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I've heard it said that homelessness is on
the rise in Tokyo, and casual observation
would seem to verify that claim. If you go
to any of the major parks, or look under
some of the larger raised expressways, you'll
find countless little makeshift dwellings
made from scrapwood, cardboard, and blue
vinyl tarps. These 'blue tarp' villages seem
to be getting larger all of the time.
Tokyo, like any other city, has its share
of mentally ill and drug-addicted street
bums covered in grime and filth (though not
really so many), but unlike most places that
I know of there are thousands of 'socially
functional' homeless people living just outside
the periphery of society.
These socially functional homeless people
are the ones who build the neat little blue-tarp
homes. They often do some kind of work, even
if it's just collecting cardboard or cans
for recycling, and keep their homes and themselves
relatively neat and clean.
If you walk through one of these blue-tarped
villages you'll often see the men sitting
around in groups playing chess, drinking
beer, and listening to music. Many of the
shelters will have cook stoves and bedding.
You'll see that a lot of them even have alarm
I can't really say what the socioeconomic
factors that led to this state of affairs
is. No doubt the increase in homelessness
is related to the declinining economy and
restructing of the work force. However, I
also suspect that other non-economic social
factors play a significant role. It seems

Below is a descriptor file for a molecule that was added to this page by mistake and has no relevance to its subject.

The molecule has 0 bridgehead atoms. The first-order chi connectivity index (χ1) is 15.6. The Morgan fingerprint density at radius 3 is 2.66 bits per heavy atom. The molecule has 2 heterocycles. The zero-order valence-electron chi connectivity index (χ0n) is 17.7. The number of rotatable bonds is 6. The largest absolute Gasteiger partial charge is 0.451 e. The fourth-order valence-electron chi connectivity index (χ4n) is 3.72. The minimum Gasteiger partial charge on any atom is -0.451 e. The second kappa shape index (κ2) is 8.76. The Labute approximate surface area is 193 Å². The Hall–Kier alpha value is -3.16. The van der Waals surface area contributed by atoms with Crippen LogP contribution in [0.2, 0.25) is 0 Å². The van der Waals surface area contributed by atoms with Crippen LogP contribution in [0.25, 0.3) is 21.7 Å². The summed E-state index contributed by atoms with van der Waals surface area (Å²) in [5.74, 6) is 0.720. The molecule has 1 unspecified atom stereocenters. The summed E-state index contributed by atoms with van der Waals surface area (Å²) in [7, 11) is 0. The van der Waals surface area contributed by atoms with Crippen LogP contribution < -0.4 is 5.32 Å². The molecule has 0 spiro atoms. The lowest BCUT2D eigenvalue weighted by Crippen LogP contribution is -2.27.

that, at least for some people, this form
of homelessness is a way of just dropping
out of society.
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I was just getting ready to go to bed and
as I stood there taking my shirt off and
looking out the apartment window I heard
the staccato dack-dack-dack of a jack-hammer and I thought to myself
'here we go again -- more construction.'
My neighbourhood, Minami Senju, is where
construction projects go when they die --
it is Valhalla for construction projects;
it is the land of never-ending building noise.
I don't know why there is so much construction
going on around here, but it seems to go
in cycles. Everywhere you go, they're digging
ditches and drilling holes. You see front-end
loaders and cement trucks whizzing back and
forth along the small side streets. The silhouettes
of construction cranes dot the horizon like
trees along a distant mountain ridge.
We've been living here in our apartment for
about two and a half years. It's an okay
place, and large by Tokyo standards. The
catch is, two sets of train tracks run by
the base of the building, so there's a lot
of train noise.
We've gotten used to the trains, but what